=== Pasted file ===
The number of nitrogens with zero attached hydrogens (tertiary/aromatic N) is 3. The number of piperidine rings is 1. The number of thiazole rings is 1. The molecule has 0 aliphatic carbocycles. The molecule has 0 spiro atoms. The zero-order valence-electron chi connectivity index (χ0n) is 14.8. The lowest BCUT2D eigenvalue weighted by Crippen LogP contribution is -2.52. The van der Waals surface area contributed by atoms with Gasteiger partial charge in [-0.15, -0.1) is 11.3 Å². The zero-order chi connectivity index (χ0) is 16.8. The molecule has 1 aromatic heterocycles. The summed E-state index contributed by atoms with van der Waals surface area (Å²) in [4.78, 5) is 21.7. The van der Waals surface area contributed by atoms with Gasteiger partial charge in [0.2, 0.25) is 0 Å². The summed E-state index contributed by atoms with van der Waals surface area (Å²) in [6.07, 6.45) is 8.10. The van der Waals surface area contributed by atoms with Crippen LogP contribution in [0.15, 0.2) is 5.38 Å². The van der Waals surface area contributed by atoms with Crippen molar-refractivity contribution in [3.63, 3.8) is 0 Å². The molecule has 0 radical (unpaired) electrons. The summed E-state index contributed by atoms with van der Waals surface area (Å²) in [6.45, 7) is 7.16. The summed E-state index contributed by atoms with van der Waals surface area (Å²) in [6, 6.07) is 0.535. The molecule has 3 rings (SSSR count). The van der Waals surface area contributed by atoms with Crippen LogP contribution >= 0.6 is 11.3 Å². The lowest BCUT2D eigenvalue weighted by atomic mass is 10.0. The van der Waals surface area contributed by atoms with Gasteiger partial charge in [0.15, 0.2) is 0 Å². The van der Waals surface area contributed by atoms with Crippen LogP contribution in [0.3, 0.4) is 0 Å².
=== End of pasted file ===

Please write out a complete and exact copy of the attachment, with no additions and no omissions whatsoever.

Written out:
The number of nitrogens with zero attached hydrogens (tertiary/aromatic N) is 3. The number of piperidine rings is 1. The number of thiazole rings is 1. The molecule has 0 aliphatic carbocycles. The molecule has 0 spiro atoms. The zero-order valence-electron chi connectivity index (χ0n) is 14.8. The lowest BCUT2D eigenvalue weighted by Crippen LogP contribution is -2.52. The van der Waals surface area contributed by atoms with Gasteiger partial charge in [-0.15, -0.1) is 11.3 Å². The zero-order chi connectivity index (χ0) is 16.8. The molecule has 1 aromatic heterocycles. The summed E-state index contributed by atoms with van der Waals surface area (Å²) in [4.78, 5) is 21.7. The van der Waals surface area contributed by atoms with Gasteiger partial charge in [0.2, 0.25) is 0 Å². The summed E-state index contributed by atoms with van der Waals surface area (Å²) in [6.07, 6.45) is 8.10. The van der Waals surface area contributed by atoms with Crippen LogP contribution in [0.15, 0.2) is 5.38 Å². The van der Waals surface area contributed by atoms with Crippen molar-refractivity contribution in [3.63, 3.8) is 0 Å². The molecule has 0 radical (unpaired) electrons. The summed E-state index contributed by atoms with van der Waals surface area (Å²) in [6.45, 7) is 7.16. The summed E-state index contributed by atoms with van der Waals surface area (Å²) in [6, 6.07) is 0.535. The molecule has 3 rings (SSSR count). The van der Waals surface area contributed by atoms with Crippen LogP contribution >= 0.6 is 11.3 Å². The lowest BCUT2D eigenvalue weighted by atomic mass is 10.0. The van der Waals surface area contributed by atoms with Gasteiger partial charge in [0.15, 0.2) is 0 Å². The van der Waals surface area contributed by atoms with Crippen LogP contribution in [0.3, 0.4) is 0 Å².